A tornado touchdown and powerful thunderstorms with high winds damaged the power lines and areas served by nearly all nine electric co-ops and many municipal utilities on Aug. 2.
“This storm, much like those from 2012 and 2013, was ‘all-in’, meaning almost every co-op and municipal that the MECA Safety team serves were affected in some way,” reports Joe McElroy, safety director for the Michigan Electric Cooperative Association (MECA).
All three counties (Huron, Tuscola, Sanilac) served by Thumb Electric Cooperative were affected. Huron was hit hardest, with an EF-1 tornado touching down at Owendale – only about 19 miles from the co-op’s office in Ubly. As wide as a football field, it traveled 7 miles and stayed on the ground about 5 minutes – long enough to tear the roof from a local business, damage a school, and more. Just north of the co-op, high winds also took down at least six barns, and caused more outages that ran nearly all the way around the Thumb’s shoreline, from Harbor Beach to Unionville. The co-op’s office wasn’t damaged, but employees handled 3,381 outages.
Areas suffering the most widespread damage, however, were those served by Cherryland (12,000 outages) and Great Lakes Energy (40,500). At Cherryland, major devastation was reported around Traverse City, with 70-mile-an-hour winds clocked across the entire Cherryland and Traverse City Light & Power (600) service areas.
For Great Lakes, members in all 26 counties served by the co-op were affected. The destruction included a right-of-way section that was buried by big trees piled at least 15 feet high, reports Dave Guzniczak, communications director. Crawford and Kalkaska counties were trampled the most, and some areas may not have power restored until at least Aug. 8. With the help of 58 extra crews, including 23 tree-trimming crews, Great Lakes is fixing over 208 broken poles.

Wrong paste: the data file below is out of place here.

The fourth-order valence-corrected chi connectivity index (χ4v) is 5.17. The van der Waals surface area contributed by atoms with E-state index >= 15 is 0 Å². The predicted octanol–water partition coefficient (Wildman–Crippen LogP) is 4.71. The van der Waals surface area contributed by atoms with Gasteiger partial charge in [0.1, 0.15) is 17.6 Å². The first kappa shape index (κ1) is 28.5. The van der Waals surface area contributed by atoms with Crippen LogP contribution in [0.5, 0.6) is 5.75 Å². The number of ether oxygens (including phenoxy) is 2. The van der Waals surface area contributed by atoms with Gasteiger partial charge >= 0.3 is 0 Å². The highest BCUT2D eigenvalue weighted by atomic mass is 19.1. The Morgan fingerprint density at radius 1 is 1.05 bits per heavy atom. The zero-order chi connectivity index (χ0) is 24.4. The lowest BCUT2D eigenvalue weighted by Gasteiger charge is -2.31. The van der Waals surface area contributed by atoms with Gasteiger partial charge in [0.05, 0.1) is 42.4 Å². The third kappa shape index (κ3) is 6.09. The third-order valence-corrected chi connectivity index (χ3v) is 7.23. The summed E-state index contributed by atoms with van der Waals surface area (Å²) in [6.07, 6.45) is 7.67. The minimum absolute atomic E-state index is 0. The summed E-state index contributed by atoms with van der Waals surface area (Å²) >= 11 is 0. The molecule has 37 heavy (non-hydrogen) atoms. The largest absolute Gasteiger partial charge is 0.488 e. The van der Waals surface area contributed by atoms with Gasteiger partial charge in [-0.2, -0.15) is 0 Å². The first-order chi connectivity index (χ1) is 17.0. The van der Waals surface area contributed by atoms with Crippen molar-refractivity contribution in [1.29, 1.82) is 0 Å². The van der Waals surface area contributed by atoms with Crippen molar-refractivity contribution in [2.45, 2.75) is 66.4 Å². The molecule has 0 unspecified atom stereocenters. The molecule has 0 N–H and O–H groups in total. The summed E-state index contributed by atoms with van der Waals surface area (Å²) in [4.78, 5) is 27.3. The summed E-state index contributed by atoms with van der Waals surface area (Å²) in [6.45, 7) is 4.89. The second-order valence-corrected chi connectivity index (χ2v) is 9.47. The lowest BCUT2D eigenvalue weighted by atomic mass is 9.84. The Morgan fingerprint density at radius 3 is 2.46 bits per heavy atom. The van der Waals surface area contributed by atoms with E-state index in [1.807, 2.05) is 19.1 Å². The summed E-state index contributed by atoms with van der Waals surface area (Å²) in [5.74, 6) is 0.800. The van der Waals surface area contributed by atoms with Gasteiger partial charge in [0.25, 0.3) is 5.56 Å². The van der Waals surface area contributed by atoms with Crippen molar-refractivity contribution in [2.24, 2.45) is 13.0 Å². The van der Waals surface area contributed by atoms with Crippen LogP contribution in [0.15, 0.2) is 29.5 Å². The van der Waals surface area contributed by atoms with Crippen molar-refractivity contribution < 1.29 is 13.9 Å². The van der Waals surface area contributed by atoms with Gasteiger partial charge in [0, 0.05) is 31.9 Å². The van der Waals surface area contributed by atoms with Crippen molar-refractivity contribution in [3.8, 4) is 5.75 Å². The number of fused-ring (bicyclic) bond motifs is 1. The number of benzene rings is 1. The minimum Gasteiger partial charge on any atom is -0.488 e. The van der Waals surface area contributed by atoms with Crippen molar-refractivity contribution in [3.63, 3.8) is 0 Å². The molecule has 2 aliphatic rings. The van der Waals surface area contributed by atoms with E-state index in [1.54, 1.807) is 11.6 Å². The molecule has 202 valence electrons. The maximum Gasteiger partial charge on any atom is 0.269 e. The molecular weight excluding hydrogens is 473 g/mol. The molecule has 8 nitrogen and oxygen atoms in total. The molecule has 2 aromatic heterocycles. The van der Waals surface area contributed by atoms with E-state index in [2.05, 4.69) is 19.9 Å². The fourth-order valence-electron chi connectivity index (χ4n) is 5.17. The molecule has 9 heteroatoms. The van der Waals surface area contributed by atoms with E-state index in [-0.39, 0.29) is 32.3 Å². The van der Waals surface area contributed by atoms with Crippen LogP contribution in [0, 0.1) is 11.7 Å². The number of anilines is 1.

Other co-ops and utilities with outages included HomeWorks (660), Midwest (1,200+), Presque Isle Electric & Gas (6,277), and at least 13 of the 18 municipal utilities served by the MECA Safety team. Presque Isle reported outages in nearly all of its nine counties, with Cheboygan and Montmorency hit hardest (10 broken poles). Cloverland and Ontonagon did not have any reported outages, and Alger Delta had only about 200.
As the storm swept most of the Lower Peninsula, McElroy alerted crews in Indiana and Ohio, but didn’t have to call them for help. “Working closely with the Ohio and Indiana statewide associations on mutual aid gives some comfort, but they too were affected by this system,” he said.
McElroy is very pleased with how successful mutual aid efforts were between the electric co-ops and municipals, and credited much of it to the use of mutual aid coordinators. “Communication between the Michigan Municipal Electric Association mutual aid coordinators and MECA was very strong,” McElroy reports. “In some cases, we diverted municipal help away from other municipals to co-ops because of this communication and cooperation.”
With good timing, the mutual aid coordinators had just met on July 29 in Traverse City to discuss communication plans for a statewide event. “We had just run through a scenario where all of us got hit and then it happens!” McElroy said. “Within this meeting, the coordinators also reviewed the recent tornado that affected HomeWorks Tri-County and the City of Portland.” The coordinators and McElroy fine-tuned the process and put it into play Sunday and Monday.
“Communicating closely about when the co-ops and munis could help others was key,” he said. It saved time and money getting crews in since they were not being paid to drive to an area only to find that help wasn’t needed after all. “‘Call early and call often’ to let us know what you need is our motto for both the co-ops and munis,” he adds. MECA is also test-piloting a new computer program, called Veracity, that is helping coordination and communication efforts.
Special thanks is extended to Alger Delta, Cloverland, HomeWorks, Wolverine Power and Midwest Energy electric co-ops, and to Holland BPU, Marquette BPL, City of Escanaba, Lowell Light & Power, City of South Haven, Zeeland BPU, Grand Haven BPU, Bay City Light & Power, and the Lansing Board of Water & Light for helping with the restoration efforts by providing mutual aid help to other utilities.
Most importantly, at deadline time for this story, no major injuries were reported among employees.